There’s already been much discussion about the amount of auteurs who have made films in what is not their first language, namely English. Among them is is Gomorrah director Matteo Garrone, whose Tale of Tales stars Salma Hayek and Vincent Cassel.
Compatriot and fellow Cannes regular Paolo Sorrentino has been there before with This Must Be the Place. It was an uneven piece of work for the normally sure-footed Italian, but his latest, Youth, has the tantalising prospect of Michael Caine, Jane Fonda, and Harvey Keitel. Should these films not hit the right notes, it will be interesting to see how much criticism will be levelled at the choice of language.
In the 30 years since the last outing for the moody writer, director, and producer, George Miller has become better known for such family pleasing fare as the Babe and Happy Feet franchises, so it’s something of a surprise the 70-year-old has returned to his post-apocalyptic anti-hero.
Tom Hardy has the onerous task of playing the moody leather-clad lawman, a role Mel Gibson made his own in the first three films.
The plot appears to be a reprise of Mad Max 2: The Road Warrior — a gang of lunatic marauders terrorise a beleaguered community for their precious supplies of oil and water. It all sounds a bit familiar, but that might be no bad thing.
With strong advance word on his performance in the new series of True Detective, this could be Colin Farrell’s year. A strong turn leading an idiosyncratic arthouse offering would surely give him an extra lift.
The last time Farrell ventured down to Ireland’s southern coastline, he found himself falling for a selkie in Neil Jordan’s Ondine, but the Co Kerry-shot The Lobster exposes him to whole new levels of weird.
Best known for his unsettling 2009 Cannes prize-winner Dogtooth, Greek director Yorgos Lanthimos’ The Lobster presents a dystopian future world where single people are forced to mate within 45 days or face being transformed into animals. Having once enjoyed a reputation of being something of a wild child, Farrell recently revealed he hasn’t dated in years. Now that’s preparation! Daniel Day Lewis, take note.
Farrell isn’t the only Irish interest in Cannes. Those who have seen previews of Michael Fassbender’s turn as the treacherous thane in Australian director Justin Kurzel’s take on Shakespeare’s Macbeth have quietly spoken of him as an Oscar contender. Fresh from his success with Glassland, Jack Reynor stars opposite the Killarney native as Malcolm, son of the murdered King Duncan.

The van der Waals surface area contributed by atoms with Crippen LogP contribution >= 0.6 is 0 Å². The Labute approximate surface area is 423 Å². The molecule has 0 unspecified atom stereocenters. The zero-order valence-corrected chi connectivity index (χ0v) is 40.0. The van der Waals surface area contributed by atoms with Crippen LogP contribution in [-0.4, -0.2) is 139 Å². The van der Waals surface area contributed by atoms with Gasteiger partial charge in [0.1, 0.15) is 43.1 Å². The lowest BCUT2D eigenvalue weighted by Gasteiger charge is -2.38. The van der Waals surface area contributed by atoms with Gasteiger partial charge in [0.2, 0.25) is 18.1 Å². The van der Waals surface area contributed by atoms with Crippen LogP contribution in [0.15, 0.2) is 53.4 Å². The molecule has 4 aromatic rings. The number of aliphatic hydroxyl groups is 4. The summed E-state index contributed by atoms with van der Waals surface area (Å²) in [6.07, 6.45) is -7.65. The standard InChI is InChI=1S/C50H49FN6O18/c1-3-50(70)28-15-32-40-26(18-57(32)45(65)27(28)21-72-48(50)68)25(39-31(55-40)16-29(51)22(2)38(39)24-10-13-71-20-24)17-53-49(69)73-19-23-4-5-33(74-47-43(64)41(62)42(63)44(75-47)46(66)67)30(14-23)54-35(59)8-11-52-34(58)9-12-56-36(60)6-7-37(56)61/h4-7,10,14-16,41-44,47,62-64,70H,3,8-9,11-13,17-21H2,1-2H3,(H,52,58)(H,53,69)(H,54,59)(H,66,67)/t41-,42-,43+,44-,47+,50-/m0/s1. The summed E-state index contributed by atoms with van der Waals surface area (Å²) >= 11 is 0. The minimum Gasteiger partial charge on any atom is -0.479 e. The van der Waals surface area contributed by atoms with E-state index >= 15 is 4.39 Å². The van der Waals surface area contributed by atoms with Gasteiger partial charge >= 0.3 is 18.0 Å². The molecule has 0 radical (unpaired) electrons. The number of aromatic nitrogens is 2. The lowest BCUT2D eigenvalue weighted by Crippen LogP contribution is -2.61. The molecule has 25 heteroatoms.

Elsewhere, Gabriel Byrne plays a central role alongside Jesse Eisenberg and Isabelle Huppert in Norwegian director Joachim Trier’s family drama Louder Than Bombs.
This year’s festival brings the usual mixture of psychosexual and incest dramas but the presence of Gaspar Noé brings an extra frisson. It seems the words ‘enfant terrible’ and Gaspar Noé go hand in hand and since winning the Critic’s Week Award at the 1998 Cannes festival Noé has proved an often bracing and uncompromising voice, never more so than in the visceral 2002 thriller Irréversible. His latest is simply called Love and features a character with the Beckettian name of Murphy. The atmosphere at its midnight screening should be electric.
British director Andrea Arnold put the proverbial cat among the pigeons during the 2012 festival when, as a member of the Palme D’Or jury, she voiced her disappointment at the lack of female directors in competition that year. The festival has come on since then — last year saw two in competition and this year also has two: Valerie Donzelli’s Marguerite and Julien and the single-named Maïwenn with Mon Roi.
Although not in competition, Emmanuelle Bercot’s Standing Tall, which stars Catherine Deneuve, will open the festival. It is unfair to blame Cannes for this situation but it is symptomatic of a wider trend.
Both Donzelli and Maïwenn started out as actors but they have gone on to prove themselves behind the camera also, the latter having won the Jury Prize at Cannes for her 2011 film Polisse.
This year sees Natalie Portman make her directorial debut with A Tale of Love and Darkness, her adaptation of the Amos Oz memoir. From precocious beginnings in front of the camera, Portman has proved herself a thoughtful and self-possessed character. However, Ryan Gosling’s infuriating debut from last year, Lost River, should remind us to temper expectations.
While his previous documentary on the late Formula One champion, Ayrton Senna, won near universal praise, Asif Kapadia’s portrait of Amy Winehouse has already sparked controversy.
The late singer’s father, Mitch, believes the film distorts their relationship by painting him as an absent father in her final years. The filmmakers insist they approached the project with total objectivity.
As much as it is a celebration of a too short-lived talent, it is also an examination of how fame and intense tabloid attention contributed to her addictive behaviour.
There are three main prizes on offer, the Palme d’Or, the Grand Prix, and the Jury Prize, and this year’s main competition line-up features a number of previous winners. Nanni Moretti, Gus Van Sant, Matteo Garrone, and Jacques Audiard carry serious pedigree into this year’s competition.
As the sole American representatives, Todd Haynes and Van Sant may find favour with Jury presidents and fellow indie icons Joel and Ethan Coen.
However, the brothers’ eclectic tastes in film doesn’t make this a foregone conclusion. Only as the festival progresses will a clearer picture emerge.
Yes indeed. As the legions of stars roll up to the Palais des Festivals for each premiere, the debonair festival director Thierry Fremaux is there to greet them at the top of the iconic steps. But this year he will be keeping a particularly beady eye from his lofty perch as the celebrities work the red carpet. Fremaux has declared war on the modern phenomenon of the selfie, branding it “ridiculous and grotesque”.